On July 1, 2024, the Texas Data Privacy and Security Act (TDPSA) will go into effect, along with a few other new state privacy laws. While the Texas law has many of the same familiar components as its counterparts in other states—disclosure obligations, privacy rights, etc.—it does have at least one feature that sets it apart: The TDPSA only applies to “small businesses,” as that term is defined by the Small Business Administration (SBA).
This rule has many organizations wondering, “What is the SBA’s definition of a small business?”
The SBA’s definition of a small business probably doesn’t match up with the average person’s idea of what that term means, i.e., a mom-and-pop shop with just a handful of employees. According to SBA, a small business may have hundreds of employees and tens of millions of dollars in annual revenue.
So what is the SBA definition of a small business? Unfortunately, there is no single, simple answer to the question, because the SBA’s standard varies by industry. The only way to determine whether your business qualifies as a small business is to look up your industry on the SBA Table of Size Standards. There you will find industries broken up by North American Industry Classification System (NAICS) code. If you don’t know your industry’s NAICS code, searching for broad terms such as “retailer,” “services” or “manufacturing” should help get you in the general area.
For each industry, there will be a size standard expressed either in millions of dollars (annual receipts) or number of employees. Any business that falls under the limit is considered a small business. For example, “baked goods retailers” (NAICS #445291) have a size standard of $16 million. If a baked goods retailer had total annual receipts of $15 million, it would be considered a small business. “Footwear merchant wholesalers” (NAICS #424340), on the other hand, have a size standard of 200 employees, so a company in that industry with 201 employees would not be a small business.
Some businesses will look at their industry’s SBA size standard and know right away if they are above or below the limit. For others, it may be a closer call, so knowing how to calculate annual receipts or number of employees becomes more important.
Before moving on to the details, it’s important to note that affiliated businesses should all be counted together. Separate businesses are affiliated when one has the power to control the other. For example, if a business has several subsidiaries, the annual receipts or employees of those subsidiaries should be counted as well.
To determine this figure, businesses must calculate their average annual receipts over the past five years. If your company hasn’t yet been in business for five years, divide the company’s total receipts by the number of weeks it has been in business, which gives you a weekly average, then multiply that weekly average by 52.
“Receipts” means “all revenue in whatever form received or accrued from whatever source, including from the sales of products or services, interest, dividends, rents, royalties, fees, or commissions, reduced by returns and allowances.”
If that sounds complicated, there is actually a simple formula:
Total Income + Cost of Goods Sold = Total receipts
Your Total Income and Cost of Goods Sold should already be included in your business’s tax returns (most commonly in either Form 1065 or Form 1120), so it shouldn’t take a lot of work to track these numbers down.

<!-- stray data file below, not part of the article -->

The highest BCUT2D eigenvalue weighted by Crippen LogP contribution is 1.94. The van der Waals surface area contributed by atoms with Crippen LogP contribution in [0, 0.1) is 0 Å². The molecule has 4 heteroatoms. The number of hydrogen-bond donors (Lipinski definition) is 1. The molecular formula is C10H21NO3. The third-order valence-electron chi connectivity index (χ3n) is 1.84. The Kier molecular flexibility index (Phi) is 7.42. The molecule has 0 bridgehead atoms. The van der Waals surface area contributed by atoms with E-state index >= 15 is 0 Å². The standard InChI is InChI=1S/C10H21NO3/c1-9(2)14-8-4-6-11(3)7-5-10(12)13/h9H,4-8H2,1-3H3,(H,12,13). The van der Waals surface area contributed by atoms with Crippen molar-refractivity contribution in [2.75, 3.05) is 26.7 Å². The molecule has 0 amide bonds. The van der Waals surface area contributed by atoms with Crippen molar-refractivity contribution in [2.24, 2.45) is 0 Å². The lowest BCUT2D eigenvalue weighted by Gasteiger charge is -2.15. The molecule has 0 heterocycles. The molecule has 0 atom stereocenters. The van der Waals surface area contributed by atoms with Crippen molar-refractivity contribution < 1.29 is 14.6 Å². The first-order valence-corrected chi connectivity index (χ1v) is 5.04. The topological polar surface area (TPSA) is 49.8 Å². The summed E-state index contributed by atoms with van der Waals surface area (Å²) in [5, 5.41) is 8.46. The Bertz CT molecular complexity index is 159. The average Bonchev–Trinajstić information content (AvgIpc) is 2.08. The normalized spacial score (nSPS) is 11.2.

If the size standard that applies to your industry is the number of employees, you should calculate the average number of employees at your company for each pay period over the last 24 months. If your company has been in business for less than 24 months, it should calculate the average number of employees for each pay period for as long as the company has been in business.
Part-time and temporary employees should be counted as employees.
For those companies that are considered small businesses under the SBA rules, the vast majority of the TDPSA will not apply to you. However, there is still one Texas privacy rule that all businesses must follow, regardless of whether they are small businesses: You cannot sell consumers’ sensitive data without first getting their consent.
Sensitive data, as defined by the TDPSA, is any of the following:
Businesses should bear in mind that “selling” means disclosing personal data in exchange not just for money, but also for any other “valuable consideration.” For example, making your customers’ data available to a data co-operative in order to be able to target look-alike audiences is likely to be considered selling under the TDPSA.
As a new cluster of privacy laws goes into effect in 2024, privacy compliance just becomes more complex. For businesses without in-house privacy expertise, keeping up with all of the various requirements over time becomes too much of a burden.
TrueVault US simplifies privacy compliance across multiple state laws, so that businesses can handle it on their own. With an interface that is familiar to anyone who has done their own taxes online, TrueVault guides you through every step of the process, from onboarding vendors to handling privacy requests. When there are changes to the laws, these updates are incorporated into your Privacy Center at no extra cost, and often with no extra work!
Contact our team to learn more and view a demo of how TrueVault works.
Disclaimer: This content is provided for general informational purposes only and does not constitute legal advice. This content is not a substitute for obtaining legal advice from a licensed attorney. The information on this page may be changed without notice and is not guaranteed to be complete, correct or up-to-date, and may not reflect the most current legal developments.